The panel suggested the Microsoft console could run into trouble in markets outside North America because of its "disastrous" failure to catch on beyond the FPS market. Part of the reason for that, according Nick Parker of Parker Consulting, is a "fundamental image problem" with non-American audiences. "The trouble with Xbox 360 is it hasn't managed to shake off this urban, irreverent adult male feel," Parker said, "so it hasn't gained traction in the more casual gaming markets of mainland Europe such as France, Spain and Italy, where it's stalled. And there are already rumors of Xbox 360 being delisted from certain retailers."
"I think they started off badly with the Xbox itself: blood and breasts," he continued. "This alienated it immediately to a lot of consumers around Europe, and they never got over that. The brand image never went away. And although Halo 3 is a big game, it just emphasizes again what the Xbox is all about."
David Cole of DFC Intelligence concurred, predicting that Microsoft would end up on the short side of the global console wars. "When you look at an installed base basis, the Xbox 360's going to come in third place when all is said and done," he said. "The concern I would have with a company like Microsoft is, one of these days they're going to have to make a profit on this business, otherwise, why are they in it?"
Cole added that while publishers of FPS titles could still make a killing on the 360, other genres have much more difficulty succeeding on the platform. "If you're doing a first-person shooter title, you're clearly going to want to be on the Xbox 360, and that's for years to come," he said. "(But) their efforts at marketing outside of the first-person shooter crowd have been disastrous."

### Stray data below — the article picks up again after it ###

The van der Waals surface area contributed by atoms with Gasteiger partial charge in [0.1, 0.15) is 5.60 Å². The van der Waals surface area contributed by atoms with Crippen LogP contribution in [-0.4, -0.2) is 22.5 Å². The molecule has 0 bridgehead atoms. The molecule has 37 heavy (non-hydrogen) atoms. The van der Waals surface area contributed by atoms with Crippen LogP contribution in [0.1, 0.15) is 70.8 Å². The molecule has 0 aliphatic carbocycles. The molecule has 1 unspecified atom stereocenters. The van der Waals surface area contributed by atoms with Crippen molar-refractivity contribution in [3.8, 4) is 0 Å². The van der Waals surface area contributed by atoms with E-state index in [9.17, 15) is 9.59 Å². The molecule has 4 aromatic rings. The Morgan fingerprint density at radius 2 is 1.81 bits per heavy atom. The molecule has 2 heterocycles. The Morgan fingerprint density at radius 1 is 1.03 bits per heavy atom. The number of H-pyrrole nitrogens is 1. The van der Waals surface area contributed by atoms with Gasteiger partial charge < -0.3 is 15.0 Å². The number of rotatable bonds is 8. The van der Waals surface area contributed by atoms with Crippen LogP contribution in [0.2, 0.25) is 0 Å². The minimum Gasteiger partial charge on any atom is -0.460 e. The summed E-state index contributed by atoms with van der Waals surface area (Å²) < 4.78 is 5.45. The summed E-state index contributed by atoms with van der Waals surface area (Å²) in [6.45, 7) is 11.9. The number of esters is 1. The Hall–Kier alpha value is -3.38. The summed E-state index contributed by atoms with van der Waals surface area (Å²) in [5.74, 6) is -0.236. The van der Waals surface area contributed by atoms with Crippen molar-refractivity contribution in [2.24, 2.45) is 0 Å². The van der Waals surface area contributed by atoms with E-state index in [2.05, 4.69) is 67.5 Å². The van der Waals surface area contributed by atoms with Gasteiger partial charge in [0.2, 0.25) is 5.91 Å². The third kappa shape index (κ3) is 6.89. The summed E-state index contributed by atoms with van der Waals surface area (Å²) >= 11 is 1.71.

"(Microsoft) gets very defensive because they realize the U.S. is their last stronghold now as their sales go into decline across the rest of the world," added Parker, referring to a statement made in May by Xbox executive Don Mattrick that Microsoft's achievement of ten million console sales was a major step toward victory in the console wars. "So they're a little bit desperate and they're clutching at straws now to cling on to what they've got in the market which is primarily the U.S."
While the Xbox 360 is a strong performer in North America, it hasn't met with similar levels of success internationally. The system's global installed base of 19 million units is ahead of the PlayStation 3, which has just under 13 million, but the Xbox 360 was launched a year earlier than both Sony's unit and the Nintendo Wii, which leads both consoles with well over 24 million units sold.